Online Proctoring: what came first, the chicken or the egg?

Myself and Karen Howie have been working on a paper regarding online proctoring and whether the technical solutions currently in the market are fit for purpose. When I say fit I mean do they meet the huge amount of variation in exam practise used at the institution, can they cater for varying numbers of students, what is the process and are they any good.


Maybe we should rewind a bit to the age of PP (no E) or what I like to call is pre-pandemic. Exams were usually in physical buildings at a set time with an invigilator/proctor present in the room to ensure the prescribed exam conditions were met. People would sit less that 2 metres apart and even sneeze without being called a leper and subsequently judged and hung on the spot. Campuses were busy and the only use for yellow and black hazard tape was on Halloween to transform your cosy abode into a zombie den.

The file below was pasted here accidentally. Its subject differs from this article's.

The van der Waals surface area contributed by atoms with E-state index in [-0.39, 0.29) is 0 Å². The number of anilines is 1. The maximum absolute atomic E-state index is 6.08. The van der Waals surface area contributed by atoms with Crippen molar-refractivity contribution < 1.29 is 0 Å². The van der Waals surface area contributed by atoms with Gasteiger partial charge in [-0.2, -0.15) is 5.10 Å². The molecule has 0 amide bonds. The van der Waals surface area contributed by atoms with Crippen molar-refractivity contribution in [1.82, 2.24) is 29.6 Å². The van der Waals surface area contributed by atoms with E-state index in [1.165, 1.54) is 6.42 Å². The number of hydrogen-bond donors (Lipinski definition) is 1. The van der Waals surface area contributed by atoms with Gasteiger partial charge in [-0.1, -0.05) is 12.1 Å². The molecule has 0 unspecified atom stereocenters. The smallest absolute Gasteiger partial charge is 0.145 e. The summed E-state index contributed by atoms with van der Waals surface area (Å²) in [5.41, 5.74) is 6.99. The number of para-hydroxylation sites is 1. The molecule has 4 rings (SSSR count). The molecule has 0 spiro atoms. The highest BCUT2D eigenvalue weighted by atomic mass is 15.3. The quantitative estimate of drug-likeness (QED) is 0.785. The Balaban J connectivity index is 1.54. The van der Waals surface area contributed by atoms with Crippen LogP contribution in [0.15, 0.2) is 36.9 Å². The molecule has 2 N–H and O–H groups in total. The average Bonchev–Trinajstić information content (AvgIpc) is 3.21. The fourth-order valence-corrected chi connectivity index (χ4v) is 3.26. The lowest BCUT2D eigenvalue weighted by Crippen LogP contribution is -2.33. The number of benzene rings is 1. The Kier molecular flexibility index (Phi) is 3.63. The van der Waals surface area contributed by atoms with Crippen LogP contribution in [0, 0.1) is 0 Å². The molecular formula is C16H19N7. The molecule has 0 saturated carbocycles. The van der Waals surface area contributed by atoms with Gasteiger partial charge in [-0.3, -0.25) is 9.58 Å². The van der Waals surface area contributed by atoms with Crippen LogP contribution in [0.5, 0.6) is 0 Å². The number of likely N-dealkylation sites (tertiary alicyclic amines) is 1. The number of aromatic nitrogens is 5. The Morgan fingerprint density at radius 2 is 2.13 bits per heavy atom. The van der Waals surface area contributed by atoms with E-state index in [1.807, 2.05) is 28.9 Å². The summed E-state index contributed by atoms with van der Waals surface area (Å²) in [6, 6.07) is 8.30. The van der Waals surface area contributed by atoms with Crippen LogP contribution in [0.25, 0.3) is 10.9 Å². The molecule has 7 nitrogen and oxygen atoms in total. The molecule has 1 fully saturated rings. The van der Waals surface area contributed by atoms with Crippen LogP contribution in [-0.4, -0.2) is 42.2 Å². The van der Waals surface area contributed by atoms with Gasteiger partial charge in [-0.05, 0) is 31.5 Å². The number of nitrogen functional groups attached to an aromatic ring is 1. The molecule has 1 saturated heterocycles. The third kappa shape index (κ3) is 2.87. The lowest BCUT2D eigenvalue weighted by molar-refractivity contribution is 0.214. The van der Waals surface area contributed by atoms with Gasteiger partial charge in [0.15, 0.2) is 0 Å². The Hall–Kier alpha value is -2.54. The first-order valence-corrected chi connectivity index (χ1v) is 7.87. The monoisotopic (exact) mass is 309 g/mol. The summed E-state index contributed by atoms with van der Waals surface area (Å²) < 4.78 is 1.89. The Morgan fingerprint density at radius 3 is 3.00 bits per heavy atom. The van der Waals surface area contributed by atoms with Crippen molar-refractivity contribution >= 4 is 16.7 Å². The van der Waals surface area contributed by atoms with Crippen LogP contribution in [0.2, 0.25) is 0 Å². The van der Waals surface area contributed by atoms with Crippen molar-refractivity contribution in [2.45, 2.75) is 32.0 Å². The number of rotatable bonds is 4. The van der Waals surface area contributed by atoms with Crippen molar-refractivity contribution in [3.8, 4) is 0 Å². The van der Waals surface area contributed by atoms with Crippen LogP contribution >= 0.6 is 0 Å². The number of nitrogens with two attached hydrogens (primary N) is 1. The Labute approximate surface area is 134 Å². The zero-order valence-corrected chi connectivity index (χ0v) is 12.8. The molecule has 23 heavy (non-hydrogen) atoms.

Now PPEOW (post pandemic end of the world) with the age of social distancing and the potential for local lockdowns and campus restrictions we need to review how we could deliver exams when a physical location is not available. Now we all know how universities love building as much as they love Pokemon, and how much they love creating innovative spaces (then buying desks and chairs from however imagine a world where this space wasn’t available …… oh hang on! and welcome to the new normal (covid-19 lingo bingo full house!).

Online proctoring isn’t new and it’s not revolutionary however its a hot topic in edtech. So we are back to the review myself and Karen are currently conducting of the TECHNICAL resources (Myles has said TECHNICAL a few times in caps and bold he might be about to make an important point). Open a new tab and search ‘Online proctoring’ on the web and browse the title and summary of pages returned. Go on then…….I ain’t going anywhere.